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Native People's Caravan

The Native People’s Caravan was a cross-country mobile protest that took place in 1974. Its main purpose was to raise awareness about the poor living conditions and discrimination experienced by Indigenous peoples in Canada. It travelled from Vancouver to Ottawa, where the subsequent occupation of a vacant warehouse on Victoria Island, near Parliament Hill, extended into 1975. The caravan brought various Indigenous groups together in protest of broken treaties, as well as a lack of government-supported education, housing and health care. As a result, meetings between Cabinet ministers and Indigenous leaders became more frequent. The protest is remembered as an important turning point in Indigenous activism in Canada.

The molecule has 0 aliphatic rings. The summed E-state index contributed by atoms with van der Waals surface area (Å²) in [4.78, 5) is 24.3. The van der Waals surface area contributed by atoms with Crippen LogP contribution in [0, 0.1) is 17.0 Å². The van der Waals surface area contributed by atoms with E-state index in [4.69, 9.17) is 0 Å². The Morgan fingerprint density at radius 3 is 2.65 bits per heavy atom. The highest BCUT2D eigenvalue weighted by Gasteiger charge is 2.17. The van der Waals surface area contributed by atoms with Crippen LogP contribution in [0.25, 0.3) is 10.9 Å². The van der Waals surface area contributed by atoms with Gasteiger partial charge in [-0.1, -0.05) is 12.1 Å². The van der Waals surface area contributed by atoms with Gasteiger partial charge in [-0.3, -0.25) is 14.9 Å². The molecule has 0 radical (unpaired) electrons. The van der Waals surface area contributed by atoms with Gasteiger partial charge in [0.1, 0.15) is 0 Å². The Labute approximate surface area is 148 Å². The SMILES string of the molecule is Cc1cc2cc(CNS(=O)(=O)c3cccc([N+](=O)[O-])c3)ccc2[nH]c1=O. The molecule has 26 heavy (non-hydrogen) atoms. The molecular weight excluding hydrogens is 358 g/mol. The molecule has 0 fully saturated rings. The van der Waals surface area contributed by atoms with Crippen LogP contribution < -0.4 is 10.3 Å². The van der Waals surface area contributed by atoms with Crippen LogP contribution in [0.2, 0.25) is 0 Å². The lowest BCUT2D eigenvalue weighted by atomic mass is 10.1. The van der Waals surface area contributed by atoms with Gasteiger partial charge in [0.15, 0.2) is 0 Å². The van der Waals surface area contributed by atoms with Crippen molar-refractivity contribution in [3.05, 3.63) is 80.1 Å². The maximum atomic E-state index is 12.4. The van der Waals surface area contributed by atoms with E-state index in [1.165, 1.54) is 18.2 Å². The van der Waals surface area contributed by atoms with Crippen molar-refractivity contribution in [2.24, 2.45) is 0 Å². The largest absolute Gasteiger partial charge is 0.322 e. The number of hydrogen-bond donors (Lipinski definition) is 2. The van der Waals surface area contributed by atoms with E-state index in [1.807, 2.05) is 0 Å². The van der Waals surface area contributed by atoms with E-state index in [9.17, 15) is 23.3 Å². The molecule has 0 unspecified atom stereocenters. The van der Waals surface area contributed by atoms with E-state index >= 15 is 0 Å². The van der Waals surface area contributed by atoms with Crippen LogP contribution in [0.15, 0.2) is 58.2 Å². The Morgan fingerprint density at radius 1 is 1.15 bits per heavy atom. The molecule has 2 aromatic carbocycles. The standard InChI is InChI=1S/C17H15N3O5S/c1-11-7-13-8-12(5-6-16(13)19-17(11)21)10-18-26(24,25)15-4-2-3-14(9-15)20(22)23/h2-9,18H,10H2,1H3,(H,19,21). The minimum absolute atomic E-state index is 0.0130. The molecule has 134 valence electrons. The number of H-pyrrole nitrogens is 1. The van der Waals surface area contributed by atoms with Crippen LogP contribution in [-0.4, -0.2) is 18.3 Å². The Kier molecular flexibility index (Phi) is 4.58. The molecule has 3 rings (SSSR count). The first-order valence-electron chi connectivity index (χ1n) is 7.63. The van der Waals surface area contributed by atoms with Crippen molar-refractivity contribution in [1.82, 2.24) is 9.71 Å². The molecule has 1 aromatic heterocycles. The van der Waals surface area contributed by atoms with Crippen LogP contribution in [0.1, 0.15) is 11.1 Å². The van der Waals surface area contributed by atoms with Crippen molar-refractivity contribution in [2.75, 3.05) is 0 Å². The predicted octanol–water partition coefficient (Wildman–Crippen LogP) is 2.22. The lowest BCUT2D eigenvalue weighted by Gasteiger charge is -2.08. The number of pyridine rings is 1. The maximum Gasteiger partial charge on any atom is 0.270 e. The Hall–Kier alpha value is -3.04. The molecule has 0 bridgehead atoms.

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Roads and Highways

Canada's first highways were the rivers and lakes used by Indigenous peoples, travelling by canoe in summer and following the frozen waterways in winter. (See also Birchbark Canoe; Dugout Canoe.) The water network was so practical that explorers, settlers and soldiers followed the example of the Indigenous peoples. (See also Coureurs des bois; Voyageurs.) To a greater extent than most other countries, Canada depends for its social, economic and political life on efficient communication and transportation. (See also Economy; Politics.)